Lakewood OH
Flurries
34°F
 

Beloved librarian starts new chapter with retirement

Fran Homa with some young readers.

Fran Homa with some young readers.

Fran Homa doesn’t easily forget a face. Entering the room for a recent interview at the Rocky River Public Library, the children’s department manager glanced at a visitor, and immediately recalled that visitor’s daughter’s name and a gift that she gave Homa almost 20 years ago.

In her 30 years with the library, Homa estimates that she must have worked with thousands of children, ranging in age from babies to middle-schoolers, but she remembers many, and considers them all “her children.”

Now Homa is ready to turn the page, and retire at the end of June.

“The children were a joy to be with,” said Homa, a Rocky River resident who grew up in North Olmsted and graduated from Magnificat High School. She recalled that from an early age she had always loved books and wanted to be a librarian.

Although she was interested in working with children, Homa stated that at the time she received her master’s degree in library science from Kent State University, “there was not as much focus on specialties” in library work. After graduation she worked as a children’s librarian for the Mahoning County Library system for about four years and resided in Boardman, near Youngstown. In 1981, she was given the opportunity to return “home,” and became head of children’s services for the Rocky River Public Library.

Looking back on her years with the library, Homa has seen research tools for children evolve from encyclopedias to Wikipedia.

“The technology was very gradual, so it was not that hard to learn,” recalled Homa, who said that computers were first introduced to the library in the mid-1980s.

Tools such as Smart boards allow parents to sing along during preschool programs. An offering called TumbleBooks allows children to listen to stories online, and the related TumbleReaders offer read-along tales.

Although Homa feels that children are still very interested in reading, there is a shorter attention span now.

“We used to tell longer stories, but the picture books now are shorter,” she stated. Quality has improved, however, especially when it comes to artwork.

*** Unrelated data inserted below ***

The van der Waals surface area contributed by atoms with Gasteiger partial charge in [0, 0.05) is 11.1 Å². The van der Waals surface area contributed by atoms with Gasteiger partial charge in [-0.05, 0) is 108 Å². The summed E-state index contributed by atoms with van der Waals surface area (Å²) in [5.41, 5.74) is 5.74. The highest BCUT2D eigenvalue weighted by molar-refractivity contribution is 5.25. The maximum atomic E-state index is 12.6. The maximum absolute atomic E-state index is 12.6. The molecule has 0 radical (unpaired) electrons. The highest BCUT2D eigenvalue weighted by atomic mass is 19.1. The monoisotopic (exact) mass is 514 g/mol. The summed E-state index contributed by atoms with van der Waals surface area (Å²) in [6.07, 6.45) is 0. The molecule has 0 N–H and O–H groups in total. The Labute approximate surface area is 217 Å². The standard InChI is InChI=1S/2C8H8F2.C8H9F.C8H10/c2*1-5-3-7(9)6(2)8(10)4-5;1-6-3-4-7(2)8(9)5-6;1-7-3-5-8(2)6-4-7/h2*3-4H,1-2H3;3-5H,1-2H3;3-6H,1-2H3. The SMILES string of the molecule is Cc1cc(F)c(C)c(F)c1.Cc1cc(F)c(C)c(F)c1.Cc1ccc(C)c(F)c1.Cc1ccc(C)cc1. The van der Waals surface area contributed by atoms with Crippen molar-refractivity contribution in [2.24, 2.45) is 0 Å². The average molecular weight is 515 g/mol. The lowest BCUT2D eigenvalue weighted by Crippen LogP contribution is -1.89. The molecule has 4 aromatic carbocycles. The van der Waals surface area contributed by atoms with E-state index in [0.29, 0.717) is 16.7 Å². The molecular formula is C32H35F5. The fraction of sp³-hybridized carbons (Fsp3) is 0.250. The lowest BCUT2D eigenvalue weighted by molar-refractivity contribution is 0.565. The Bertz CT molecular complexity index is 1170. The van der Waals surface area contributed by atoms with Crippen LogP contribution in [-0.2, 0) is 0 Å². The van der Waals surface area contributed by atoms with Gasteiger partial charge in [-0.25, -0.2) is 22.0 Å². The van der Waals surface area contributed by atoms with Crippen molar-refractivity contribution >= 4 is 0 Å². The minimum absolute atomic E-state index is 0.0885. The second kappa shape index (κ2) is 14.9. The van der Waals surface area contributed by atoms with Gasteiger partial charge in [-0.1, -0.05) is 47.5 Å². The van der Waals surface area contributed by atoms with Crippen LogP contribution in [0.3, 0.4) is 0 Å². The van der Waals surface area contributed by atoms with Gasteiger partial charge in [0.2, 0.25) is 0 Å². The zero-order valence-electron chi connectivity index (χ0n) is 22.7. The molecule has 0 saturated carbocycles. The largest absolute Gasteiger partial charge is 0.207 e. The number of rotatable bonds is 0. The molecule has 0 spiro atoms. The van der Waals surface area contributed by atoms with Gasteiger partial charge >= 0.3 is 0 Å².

“The production is great for picture books. In the past, we were lucky to have three colors,” recalled Homa, adding that while she does try to read most of the children’s books, she always reviews picture books.

Throughout the years, fantasy has always been a popular subject for children, according to Homa. Fairy tales and folklore still capture imaginations, and teachers will usually do units on mythology for their classes, she said.

Although the preschool and summer reading programs remain the most popular offerings from the department, Homa said, expansion has been made on either end of that spectrum. She was instrumental in beginning programs for babies as well as middle school topics, such as graphic novels.

“Numerous generations of children and parents have come to know and love her,” stated library director of marketing and development Kitty Sommers. “Under her direction, the Children’s Department has blossomed.”

A variety of outside performers have also been a large part of the children’s department, from puppeteers to popular animal handler Jungle Terry. Homa laughed when recalling one of his visits.

“He had this big snake who managed to crawl quickly away. I think he was trying to find a quiet corner,” she said, adding that the runaway reptile was soon captured.

While she still plans to visit the library as a patron, especially for books on CD, Homa plans on spending more time with family, her garden and her two Great Pyrenees, Hank and Daisy.

Homa hopes her successor will continue to work on children’s literacy, reading preparation and developmental programs.

“There will always be a place for reading. Books may be in a different format, like an e-reader, but they will always be there,” she said.

 

Archives